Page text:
The Football Association will be working closely with local authorities across England on a plan for the future provision of grassroots football facilities.
That was the message from FA General Secretary Alex Horne in response to a Sky Sports News survey that confirmed investment in facilities as the biggest issue facing grassroots football.
The poll of over 2,500 people found that 84 percent felt the FA was not doing enough to preserve grassroots football, while 66 percent thought their local council was not doing enough to maintain pitches and facilities.
“The number one issue of people we speak to is the quality and availability of facilities so Sky’s survey results are consistent with FA research,” Horne told Sky Sports News.
“We’re working really closely with 17 local authorities and trying to work out what their pressure points are.
“We know their sporting spend is discretionary and they’re under pressure to cut their budgets so they’re thinking about ways in which they can save money because it’s costing them money to keep grassroots pitches in good condition week in, week out.”
Over 80 per cent of grassroots football matches are played on pitches owned and managed by local authorities, many of whom have been forced to slash their budgets as a result of recent government cuts, with a resulting rise in pitch hire costs for many clubs as a result.
Spending on sports provision is not mandatory for local authorities in the same way as it is for healthcare or education, which makes it an obvious target in times of austerity.
The strengthening of ties between FA and local government includes plans for a new pilot project involving three local authorities that aims to address their individual needs.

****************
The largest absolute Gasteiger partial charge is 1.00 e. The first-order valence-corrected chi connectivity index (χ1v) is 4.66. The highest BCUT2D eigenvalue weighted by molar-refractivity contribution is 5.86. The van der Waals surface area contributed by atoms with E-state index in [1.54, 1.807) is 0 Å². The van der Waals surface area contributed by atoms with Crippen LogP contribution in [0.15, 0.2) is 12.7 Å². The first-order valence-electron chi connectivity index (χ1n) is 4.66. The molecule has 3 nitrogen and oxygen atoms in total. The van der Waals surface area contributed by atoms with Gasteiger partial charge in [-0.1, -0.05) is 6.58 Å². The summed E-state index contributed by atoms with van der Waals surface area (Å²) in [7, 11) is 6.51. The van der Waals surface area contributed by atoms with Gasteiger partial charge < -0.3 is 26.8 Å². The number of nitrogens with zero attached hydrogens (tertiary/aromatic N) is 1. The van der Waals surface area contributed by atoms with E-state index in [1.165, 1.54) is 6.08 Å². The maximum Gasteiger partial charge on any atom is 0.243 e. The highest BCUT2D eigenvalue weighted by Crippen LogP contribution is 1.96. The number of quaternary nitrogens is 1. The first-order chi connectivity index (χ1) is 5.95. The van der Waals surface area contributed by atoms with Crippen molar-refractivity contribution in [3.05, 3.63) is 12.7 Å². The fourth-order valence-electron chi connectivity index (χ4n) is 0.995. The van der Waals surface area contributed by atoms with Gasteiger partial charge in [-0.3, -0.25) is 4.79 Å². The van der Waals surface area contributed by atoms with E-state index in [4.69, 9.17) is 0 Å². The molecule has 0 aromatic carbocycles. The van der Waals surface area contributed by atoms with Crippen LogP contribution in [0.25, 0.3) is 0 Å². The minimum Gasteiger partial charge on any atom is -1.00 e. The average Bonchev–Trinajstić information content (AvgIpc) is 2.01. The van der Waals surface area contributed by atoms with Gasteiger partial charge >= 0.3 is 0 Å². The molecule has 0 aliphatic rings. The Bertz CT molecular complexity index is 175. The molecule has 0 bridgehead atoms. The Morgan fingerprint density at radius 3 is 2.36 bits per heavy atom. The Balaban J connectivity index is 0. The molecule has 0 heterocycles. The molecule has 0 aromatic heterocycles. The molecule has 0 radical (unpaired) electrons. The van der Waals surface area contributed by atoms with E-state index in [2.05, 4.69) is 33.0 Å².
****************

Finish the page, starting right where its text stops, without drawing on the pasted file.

“We are talking to clubs and schools and actually asking them ‘how many pitches do you need and where do you need them’?” explained Horne.
“We’ll try and come up with a solution which is different to what we’ve got now and will be different for every local authority. We believe that there’s a solution for every local authority that sees pitches in new ownership, and a new mix of pitches across artificial and grass.
“That way we can deliver the right facilities across the country for people to keep playing football. That’s clearly going to take a lot of time but also goodwill and we’re getting that goodwill.”
No further details of the plans are currently available, but any long term facilities strategy is bound to include the use of artificial pitches, which can provide round-the-clock football for the local community.
“We know of course that grassroots pitches only really get you four or five hours of football a week and increasingly we’re seeing people being comfortable both training and playing on artificial 3G and 4G surfaces,” said Horne”
“We know we’ve only got 600 decent quality artificial pitches in the country and we’re building on that with the Football Foundation, who are building 24 pitches per year, and we think there’s room for a big increase in number of artificial pitches there.”
The big question is where the money to fund this big increase in new pitches will come from and, as yet, the answers are unclear.
The Football Foundation has been responsible for over £1bn of investment in grassroots facilities since it launched in 2000, but an initial funding pot of £20m per year from each of its three partners – the FA, Premier League and Government – is now down to a combined £34m per year.
FA Chairman Greg Dyke’s commission, seeking to increase the number of English players playing top-flight football, is due to report back in the coming months.
A thorough and wide-ranging review is expected, with people at all levels of the game from invited to submit evidence, which gives hope to the grassroots community that the issue of facilities provision – fundamental to the development of the next generation of players – will be addressed.
Image courtesy of TheFA.com